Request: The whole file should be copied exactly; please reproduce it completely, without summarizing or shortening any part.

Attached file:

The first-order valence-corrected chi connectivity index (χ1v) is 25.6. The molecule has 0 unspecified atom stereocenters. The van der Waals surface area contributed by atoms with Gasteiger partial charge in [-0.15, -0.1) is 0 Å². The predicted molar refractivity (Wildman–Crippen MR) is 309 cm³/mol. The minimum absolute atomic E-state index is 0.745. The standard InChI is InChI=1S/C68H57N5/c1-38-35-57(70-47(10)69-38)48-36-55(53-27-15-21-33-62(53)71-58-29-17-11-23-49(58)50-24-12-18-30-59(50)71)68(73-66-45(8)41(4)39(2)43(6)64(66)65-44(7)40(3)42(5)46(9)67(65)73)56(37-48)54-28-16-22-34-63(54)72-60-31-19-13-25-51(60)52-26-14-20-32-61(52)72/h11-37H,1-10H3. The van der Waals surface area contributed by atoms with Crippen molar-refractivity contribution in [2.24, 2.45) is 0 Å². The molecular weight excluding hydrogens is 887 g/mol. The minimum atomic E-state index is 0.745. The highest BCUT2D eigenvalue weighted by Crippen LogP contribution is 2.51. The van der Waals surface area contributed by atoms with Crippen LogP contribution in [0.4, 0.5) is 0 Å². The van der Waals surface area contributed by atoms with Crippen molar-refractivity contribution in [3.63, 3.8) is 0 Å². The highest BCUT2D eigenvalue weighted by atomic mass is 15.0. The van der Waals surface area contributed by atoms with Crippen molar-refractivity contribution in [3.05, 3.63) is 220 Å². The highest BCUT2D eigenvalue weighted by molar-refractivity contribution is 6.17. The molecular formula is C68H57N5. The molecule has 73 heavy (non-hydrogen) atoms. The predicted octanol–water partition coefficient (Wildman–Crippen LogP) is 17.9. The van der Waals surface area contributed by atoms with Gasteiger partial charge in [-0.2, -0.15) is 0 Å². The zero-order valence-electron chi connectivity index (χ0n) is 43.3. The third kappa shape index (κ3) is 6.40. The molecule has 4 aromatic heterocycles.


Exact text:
The first-order valence-corrected chi connectivity index (χ1v) is 25.6. The molecule has 0 unspecified atom stereocenters. The van der Waals surface area contributed by atoms with Gasteiger partial charge in [-0.15, -0.1) is 0 Å². The predicted molar refractivity (Wildman–Crippen MR) is 309 cm³/mol. The minimum absolute atomic E-state index is 0.745. The standard InChI is InChI=1S/C68H57N5/c1-38-35-57(70-47(10)69-38)48-36-55(53-27-15-21-33-62(53)71-58-29-17-11-23-49(58)50-24-12-18-30-59(50)71)68(73-66-45(8)41(4)39(2)43(6)64(66)65-44(7)40(3)42(5)46(9)67(65)73)56(37-48)54-28-16-22-34-63(54)72-60-31-19-13-25-51(60)52-26-14-20-32-61(52)72/h11-37H,1-10H3. The van der Waals surface area contributed by atoms with Crippen molar-refractivity contribution in [2.24, 2.45) is 0 Å². The molecular weight excluding hydrogens is 887 g/mol. The minimum atomic E-state index is 0.745. The highest BCUT2D eigenvalue weighted by Crippen LogP contribution is 2.51. The van der Waals surface area contributed by atoms with Crippen LogP contribution in [0.4, 0.5) is 0 Å². The van der Waals surface area contributed by atoms with Crippen molar-refractivity contribution in [3.63, 3.8) is 0 Å². The highest BCUT2D eigenvalue weighted by atomic mass is 15.0. The van der Waals surface area contributed by atoms with Crippen molar-refractivity contribution in [3.05, 3.63) is 220 Å². The highest BCUT2D eigenvalue weighted by molar-refractivity contribution is 6.17. The molecular formula is C68H57N5. The molecule has 73 heavy (non-hydrogen) atoms. The predicted octanol–water partition coefficient (Wildman–Crippen LogP) is 17.9. The van der Waals surface area contributed by atoms with Gasteiger partial charge in [-0.2, -0.15) is 0 Å². The zero-order valence-electron chi connectivity index (χ0n) is 43.3. The third kappa shape index (κ3) is 6.40. The molecule has 4 aromatic heterocycles.